The number of violent crimes in Washington over the two years from 2019-2021 spiked alarmingly upward, offering one solid explanation for the upward trend in active concealed pistol licenses, along with the revelation by Seattle television station KIRO that the Evergreen State “has the fewest police officers per capita in the country.”
According to the annual report on Crime in Washington from the Washington Association of Sheriffs and Police Chiefs (WASPC), last year saw 325 homicides, up considerably from the 201 reported in 2019. The numbers exceed data from the FBI Uniform Crime Report for 2019-2020, which show 194 murders in 2019 and 298 killings in 2020. FBI data for 2021 will not be available until late September.
The violent crime rate has gone up from 3.4 per 1,000 population in 2019 and 2020, to 3.8 per 1,000 population in 2021.
Perhaps just as eye-opening is the data on the number of arrests for violent crime offenses. In 2019, according to WASPC data, there were 9,428 arrests, which dropped to 9,371 in 2020 and last year had declined again to 9,072 arrests for violent crimes.
It should be no wonder, then, that Washington’s number of active concealed pistol licenses has hit a record level. As reported three weeks ago, the state Department of Licensing said there were 655,709 active CPLs, up more than 29,000 from June 2021. Back in 2020, the decline due to COVID-19 shutdowns had begun and there were 644,345 CPLs in circulation. Going back to June 2019, the Department of Licensing reported 622,211 active licenses. Roughly 20-22 percent of all active licenses are held by women.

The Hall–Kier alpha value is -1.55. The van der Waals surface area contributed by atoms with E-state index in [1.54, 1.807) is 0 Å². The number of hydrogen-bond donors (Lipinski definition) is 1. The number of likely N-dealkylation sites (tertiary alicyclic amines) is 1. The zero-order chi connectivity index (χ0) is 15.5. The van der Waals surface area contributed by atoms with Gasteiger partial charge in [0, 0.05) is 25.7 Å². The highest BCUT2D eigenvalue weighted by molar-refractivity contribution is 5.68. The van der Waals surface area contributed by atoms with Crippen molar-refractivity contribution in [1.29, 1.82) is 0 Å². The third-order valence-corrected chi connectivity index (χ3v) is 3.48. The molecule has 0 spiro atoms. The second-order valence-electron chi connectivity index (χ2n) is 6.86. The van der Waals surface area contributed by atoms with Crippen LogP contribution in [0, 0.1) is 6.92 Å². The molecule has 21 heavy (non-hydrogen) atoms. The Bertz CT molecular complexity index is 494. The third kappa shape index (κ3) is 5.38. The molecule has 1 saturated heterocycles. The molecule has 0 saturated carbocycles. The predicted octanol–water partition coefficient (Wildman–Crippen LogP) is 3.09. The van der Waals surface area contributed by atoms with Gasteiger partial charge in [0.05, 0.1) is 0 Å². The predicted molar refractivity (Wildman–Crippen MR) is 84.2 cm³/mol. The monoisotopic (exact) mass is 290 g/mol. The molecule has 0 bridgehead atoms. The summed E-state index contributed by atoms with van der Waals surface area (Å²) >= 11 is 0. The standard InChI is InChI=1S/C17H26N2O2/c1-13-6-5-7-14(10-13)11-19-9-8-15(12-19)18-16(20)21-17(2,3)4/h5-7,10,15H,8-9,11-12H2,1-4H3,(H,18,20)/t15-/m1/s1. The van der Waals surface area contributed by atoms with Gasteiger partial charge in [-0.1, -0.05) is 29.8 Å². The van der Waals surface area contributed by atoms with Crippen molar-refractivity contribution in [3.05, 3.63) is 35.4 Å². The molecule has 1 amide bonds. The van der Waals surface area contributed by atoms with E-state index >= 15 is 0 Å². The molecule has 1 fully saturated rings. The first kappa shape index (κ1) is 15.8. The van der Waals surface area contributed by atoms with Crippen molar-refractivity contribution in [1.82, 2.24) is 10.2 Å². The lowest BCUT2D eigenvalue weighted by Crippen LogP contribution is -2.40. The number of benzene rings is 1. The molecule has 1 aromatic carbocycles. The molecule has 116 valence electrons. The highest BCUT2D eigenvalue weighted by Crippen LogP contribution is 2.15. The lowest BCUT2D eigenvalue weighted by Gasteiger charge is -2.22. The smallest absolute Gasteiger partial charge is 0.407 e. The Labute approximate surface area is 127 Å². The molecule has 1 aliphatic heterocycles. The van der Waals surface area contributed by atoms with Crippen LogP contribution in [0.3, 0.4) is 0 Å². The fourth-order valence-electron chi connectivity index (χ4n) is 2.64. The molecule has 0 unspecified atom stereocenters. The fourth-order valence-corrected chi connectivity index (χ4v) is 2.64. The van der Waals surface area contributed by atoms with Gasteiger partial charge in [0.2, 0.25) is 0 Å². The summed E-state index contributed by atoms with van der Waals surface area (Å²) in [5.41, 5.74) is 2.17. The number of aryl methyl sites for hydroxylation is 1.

An updated report on CPLs will be available from the department on Aug. 1.
Washington has one of the strongest right-to-bear-arms state constitutional provisions in the nation. Article 1, Section 24 of the state constitution reads, “The right of the individual citizen to bear arms in defense of himself, or the state, shall not be impaired, but nothing in this section shall be construed as authorizing individuals or corporations to organize, maintain or employ an armed body of men.”
It was adopted on Nov. 11, 1889, the day Washington achieved statehood.
Twenty-three years later, on Feb. 14, 1912 when Arizona became a state, the same language—with the exception of a couple of commas—was included in that state’s constitution.
Arizona no longer requires a license to carry concealed, although the state still issues them, while Washington has had a concealed carry licensing law in place since the mid-1930s. Washington is also a “shall issue” state where law enforcement officials do not have the discretion to deny someone’s CPL application if they pass a background check and are otherwise qualified to own a firearm.